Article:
Astragalus creticus

Astragalus creticus

L’Astralago cretese (Astragalus creticus Lam.) è una specie arbustiva appartenente alla famiglia delle Fabaceae.

Sistematica –
Dal punto di vista sistematico appartiene al Dominio Eukaryota, Regno Plantae, Divisione Magnoliophyta, Classe Magnoliopsida, Ordine Fabales, Famiglia Fabaceae, Sottofamiglia Faboideae, Tribù Galegeae e quindi al Genere Astragalus ed alla Specie A. creticus.

Etimologia –
Il termine Astragalus proviene da astrágalus, una leguminosa citata da Plinio (forse dal greco ἀστράγαλοϛ astrágalos astragalo, aliosso, tallone, vertebra, un osso utilizzato da greci e romani per ottenere anche dadi da gioco a cui si richiama la forma spigolosa dei semi (secondo A. Gentil e Dave’s Garden) opputre delle radici nodose (secondo D. Gledhill e Flowers in Israel). Secondo A.Neill, il nome deriverebbe invece da ἀστήρ astér astro, stella e da γάλα gála latte, per la forma e colore del fiore e perché si riteneva che incrementasse la produzione di latte delle capre che se ne cibano, come anche il nome comune inglese Milk vetch sembrerebbe confermare).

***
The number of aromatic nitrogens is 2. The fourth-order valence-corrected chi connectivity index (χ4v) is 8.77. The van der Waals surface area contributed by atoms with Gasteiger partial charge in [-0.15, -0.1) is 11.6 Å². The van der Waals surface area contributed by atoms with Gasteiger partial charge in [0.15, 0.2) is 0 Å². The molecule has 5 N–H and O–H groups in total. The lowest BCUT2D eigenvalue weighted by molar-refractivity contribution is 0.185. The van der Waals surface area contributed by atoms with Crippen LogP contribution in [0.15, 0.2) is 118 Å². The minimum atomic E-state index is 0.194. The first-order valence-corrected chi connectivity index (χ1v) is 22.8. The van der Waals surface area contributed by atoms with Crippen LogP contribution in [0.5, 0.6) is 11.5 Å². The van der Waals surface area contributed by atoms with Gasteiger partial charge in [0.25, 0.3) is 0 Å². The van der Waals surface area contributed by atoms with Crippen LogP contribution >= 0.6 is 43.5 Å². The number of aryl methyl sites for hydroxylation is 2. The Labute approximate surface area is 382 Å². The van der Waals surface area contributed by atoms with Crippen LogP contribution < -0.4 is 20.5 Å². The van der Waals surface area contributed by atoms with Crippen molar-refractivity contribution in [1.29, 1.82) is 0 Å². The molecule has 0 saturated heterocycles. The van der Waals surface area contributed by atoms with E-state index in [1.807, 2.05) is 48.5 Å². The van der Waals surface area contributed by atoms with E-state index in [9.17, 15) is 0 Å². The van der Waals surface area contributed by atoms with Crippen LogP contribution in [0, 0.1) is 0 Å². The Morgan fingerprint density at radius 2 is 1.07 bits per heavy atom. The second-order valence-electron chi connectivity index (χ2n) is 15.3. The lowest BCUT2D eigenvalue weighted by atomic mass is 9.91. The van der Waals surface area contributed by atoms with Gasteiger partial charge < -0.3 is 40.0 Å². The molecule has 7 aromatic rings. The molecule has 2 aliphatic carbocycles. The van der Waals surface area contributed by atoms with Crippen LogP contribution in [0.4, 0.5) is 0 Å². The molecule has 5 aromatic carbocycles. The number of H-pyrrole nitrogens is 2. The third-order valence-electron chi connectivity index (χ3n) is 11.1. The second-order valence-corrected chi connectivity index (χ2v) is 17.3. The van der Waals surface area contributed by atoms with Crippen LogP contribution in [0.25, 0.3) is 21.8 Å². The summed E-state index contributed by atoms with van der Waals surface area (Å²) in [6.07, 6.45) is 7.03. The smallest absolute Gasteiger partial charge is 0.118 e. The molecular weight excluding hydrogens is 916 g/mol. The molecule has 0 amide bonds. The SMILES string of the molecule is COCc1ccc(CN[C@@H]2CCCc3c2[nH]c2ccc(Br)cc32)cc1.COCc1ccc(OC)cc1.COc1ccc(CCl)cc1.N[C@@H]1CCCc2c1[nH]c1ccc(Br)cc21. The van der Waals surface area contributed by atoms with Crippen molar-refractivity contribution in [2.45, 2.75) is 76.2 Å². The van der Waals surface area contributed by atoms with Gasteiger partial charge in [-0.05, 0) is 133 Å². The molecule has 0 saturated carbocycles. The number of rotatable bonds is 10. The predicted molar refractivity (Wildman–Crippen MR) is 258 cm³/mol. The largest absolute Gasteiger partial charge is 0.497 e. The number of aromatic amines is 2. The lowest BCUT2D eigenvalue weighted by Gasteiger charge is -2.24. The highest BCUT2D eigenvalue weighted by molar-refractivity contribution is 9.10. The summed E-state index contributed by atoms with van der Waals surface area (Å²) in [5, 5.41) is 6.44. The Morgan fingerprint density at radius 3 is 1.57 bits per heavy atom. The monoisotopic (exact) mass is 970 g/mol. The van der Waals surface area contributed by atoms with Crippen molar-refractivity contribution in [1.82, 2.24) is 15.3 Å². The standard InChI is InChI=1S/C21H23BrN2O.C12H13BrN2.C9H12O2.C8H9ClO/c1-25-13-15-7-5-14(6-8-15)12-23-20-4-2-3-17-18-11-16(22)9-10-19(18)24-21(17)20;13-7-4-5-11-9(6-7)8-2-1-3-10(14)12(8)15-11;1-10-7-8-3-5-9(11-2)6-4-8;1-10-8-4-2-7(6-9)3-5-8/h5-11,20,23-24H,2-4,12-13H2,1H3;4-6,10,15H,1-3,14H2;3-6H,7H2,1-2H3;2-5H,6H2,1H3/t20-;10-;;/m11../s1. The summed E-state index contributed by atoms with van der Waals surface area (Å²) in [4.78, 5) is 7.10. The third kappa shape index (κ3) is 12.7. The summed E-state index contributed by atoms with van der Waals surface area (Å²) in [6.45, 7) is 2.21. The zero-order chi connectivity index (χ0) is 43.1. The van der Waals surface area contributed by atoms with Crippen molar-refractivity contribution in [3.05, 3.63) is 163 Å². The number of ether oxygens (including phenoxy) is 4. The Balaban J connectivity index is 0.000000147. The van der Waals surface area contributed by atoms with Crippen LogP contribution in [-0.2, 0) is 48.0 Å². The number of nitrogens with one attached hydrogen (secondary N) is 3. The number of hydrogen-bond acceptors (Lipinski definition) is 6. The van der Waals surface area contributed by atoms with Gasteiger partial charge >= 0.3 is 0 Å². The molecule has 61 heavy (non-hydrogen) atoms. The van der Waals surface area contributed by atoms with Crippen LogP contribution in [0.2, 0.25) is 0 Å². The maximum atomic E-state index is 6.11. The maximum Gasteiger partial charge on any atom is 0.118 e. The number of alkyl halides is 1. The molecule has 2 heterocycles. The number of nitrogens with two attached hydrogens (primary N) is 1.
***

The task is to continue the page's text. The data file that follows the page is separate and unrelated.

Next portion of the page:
L’epiteto specifico creticus proviene dall’antico greco Κρήτη Krētē Creta: dell’isola di Creta, cretese.

Distribuzione Geografica ed Habitat –
L’Astralago cretese è una specie endemica dell’isola di Creta dove è confinato ai tre massicci principali, dove è comune mentre è assente nella zona di Lefka Ori o Madàres, la catena montuosa situata nella parte occidentale di Creta.
Il suo habitat è quello dei pendii rocciosi asciutti dai 700 ai 1400-2300 m. s.l.m., generalmente su suoli calcarei, in consociazione con specie xerofile e spinose.

Description –
Astragalus creticus is a short stature, thorny deciduous shrub with densely branched stems that forms a wide and thorny cushion 10-30 cm high.
The leaves are paripinnate and the spine ends with a sharp spine.
The flowers are 10-12 mm yellow in color, and arranged in pairs in the axil of the leaves; the conformation is typical of legumes.
The species is hermaphrodite (it has both male and female organs) and is pollinated by bees, lepidoptera (moths and butterflies).
The flowering period is between late June and mid-August.